In a way, the Thousand Islands region is the inverse of the nearby Adirondacks: The ’Dacks is a mass of thick forest dotted with specks of blue water, while the Thousand Islands is a span of blue water dotted with specks of thick forest. The name is a bit misleading, though—how many granite outcrops actually pepper these 35 miles (56km) of the St. Lawrence River is anybody’s guess. Threading around its labyrinthine channels, you can easily lose count, you’ll be so busy camping, picnicking, bird-watching, and hauling in record catches of muskie, walleye, pike, perch, and king salmon.
The point of visiting here is to sample many islands, but a good place to start is Wellesley Island, in the shadow of the Thousand Islands Bridge, spanning the St. Lawrence. (On adjacent Hill Island, a stone’s throw across the border into Canada, the 1000 Islands Skydeck offers sweeping 360-degree views of the region.) Wellesley Island State Park covers almost a third of this large island; the rustic park contains the area’s largest camping complex, a 600-acre (243-hectare) nature center laced with miles of hiking trails, a sandy beach, a 9-hole golf course, and a marina with canoe and fishing boat rentals. Many of the park’s wilderness campsites are so secluded, you can reach them only by foot or boat, but there are also some waterside cabins and a set of fully outfitted two- and three-bedroom cottages, rentable by the week. Outside of the park, don’t miss the Thousand Island Park historic district on the southwest tip of the island, a beautifully preserved community of gingerbread cottages, relics of a Victorian-era “camp meeting” religious retreat.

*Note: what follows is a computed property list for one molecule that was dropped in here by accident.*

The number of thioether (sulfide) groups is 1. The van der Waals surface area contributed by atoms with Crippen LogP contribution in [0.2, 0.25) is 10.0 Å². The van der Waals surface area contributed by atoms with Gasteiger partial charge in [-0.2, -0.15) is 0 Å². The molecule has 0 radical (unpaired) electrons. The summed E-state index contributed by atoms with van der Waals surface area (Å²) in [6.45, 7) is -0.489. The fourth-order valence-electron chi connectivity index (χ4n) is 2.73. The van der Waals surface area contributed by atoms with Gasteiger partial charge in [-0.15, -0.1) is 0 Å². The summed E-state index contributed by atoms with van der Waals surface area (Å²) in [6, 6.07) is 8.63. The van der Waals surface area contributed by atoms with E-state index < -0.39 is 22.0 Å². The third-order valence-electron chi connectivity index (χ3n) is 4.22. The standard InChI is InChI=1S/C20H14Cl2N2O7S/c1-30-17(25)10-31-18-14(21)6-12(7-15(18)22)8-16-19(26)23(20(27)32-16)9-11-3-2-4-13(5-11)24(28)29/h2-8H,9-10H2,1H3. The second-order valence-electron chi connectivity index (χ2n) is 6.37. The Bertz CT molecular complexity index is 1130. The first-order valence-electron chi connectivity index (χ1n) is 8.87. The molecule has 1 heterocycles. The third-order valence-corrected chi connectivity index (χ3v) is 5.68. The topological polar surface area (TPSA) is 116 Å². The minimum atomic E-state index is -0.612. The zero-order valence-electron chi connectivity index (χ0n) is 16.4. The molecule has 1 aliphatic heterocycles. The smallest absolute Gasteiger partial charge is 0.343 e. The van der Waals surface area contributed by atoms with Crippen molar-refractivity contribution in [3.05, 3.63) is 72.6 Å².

While the fishing around the island is excellent, to widen your options head for nearby Alexandria Bay, on the New York shore of the St. Lawrence, where several charter boats are based. Alex Bay is also the jumping-off point for boat tours to two enormous summer “cottages” built by Gilded Age industrialists in the Thousand Islands’ resort heyday: Boldt Castle on Heart Island and the dramatic medieval-style Singer Castle on Dark Island.
More and more visitors to the Thousand Islands choose to explore by kayak, following the Thousand Islands Water Trail from Kingston to Brockville, Ontario. Outfitters near Wellesley Island include 1000 Islands Kayaking Company, 58 River Rd., Lansdowne, Ontario, and Misty Isles, 25 River Rd., Lansdowne. If wildlife is your interest, kayak over to Grass Point Marsh; it’s also fun to check out the “cottages” on Rock Island or challenge yourself by circumnavigating large Grindstone Island, just downriver from Wellesley.
If boating is your passion—and why else have you come here?—don’t miss the Antique Boat Museum downriver at Clayton, New York, which has a truly stupendous collection of some 250 vintage wooden boats.